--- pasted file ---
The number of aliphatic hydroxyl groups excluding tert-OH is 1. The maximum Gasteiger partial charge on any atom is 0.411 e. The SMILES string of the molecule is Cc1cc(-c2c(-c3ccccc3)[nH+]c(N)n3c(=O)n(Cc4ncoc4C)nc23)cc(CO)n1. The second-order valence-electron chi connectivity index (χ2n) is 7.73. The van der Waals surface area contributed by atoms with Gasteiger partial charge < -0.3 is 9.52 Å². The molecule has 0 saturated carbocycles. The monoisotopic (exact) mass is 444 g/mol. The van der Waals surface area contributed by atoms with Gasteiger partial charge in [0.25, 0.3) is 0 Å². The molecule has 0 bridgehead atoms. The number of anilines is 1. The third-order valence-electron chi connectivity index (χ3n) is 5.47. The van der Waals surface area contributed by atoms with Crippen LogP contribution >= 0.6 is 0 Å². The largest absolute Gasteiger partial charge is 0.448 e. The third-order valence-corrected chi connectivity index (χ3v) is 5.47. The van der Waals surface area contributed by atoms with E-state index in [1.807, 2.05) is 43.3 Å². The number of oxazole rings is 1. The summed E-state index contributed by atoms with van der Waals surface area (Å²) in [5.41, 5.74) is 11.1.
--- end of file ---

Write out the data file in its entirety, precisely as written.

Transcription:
The number of aliphatic hydroxyl groups excluding tert-OH is 1. The maximum Gasteiger partial charge on any atom is 0.411 e. The SMILES string of the molecule is Cc1cc(-c2c(-c3ccccc3)[nH+]c(N)n3c(=O)n(Cc4ncoc4C)nc23)cc(CO)n1. The second-order valence-electron chi connectivity index (χ2n) is 7.73. The van der Waals surface area contributed by atoms with Gasteiger partial charge < -0.3 is 9.52 Å². The molecule has 0 saturated carbocycles. The monoisotopic (exact) mass is 444 g/mol. The van der Waals surface area contributed by atoms with Gasteiger partial charge in [0.25, 0.3) is 0 Å². The molecule has 0 bridgehead atoms. The number of anilines is 1. The third-order valence-electron chi connectivity index (χ3n) is 5.47. The van der Waals surface area contributed by atoms with Crippen LogP contribution >= 0.6 is 0 Å². The largest absolute Gasteiger partial charge is 0.448 e. The third-order valence-corrected chi connectivity index (χ3v) is 5.47. The van der Waals surface area contributed by atoms with E-state index in [1.807, 2.05) is 43.3 Å². The number of oxazole rings is 1. The summed E-state index contributed by atoms with van der Waals surface area (Å²) in [5.41, 5.74) is 11.1.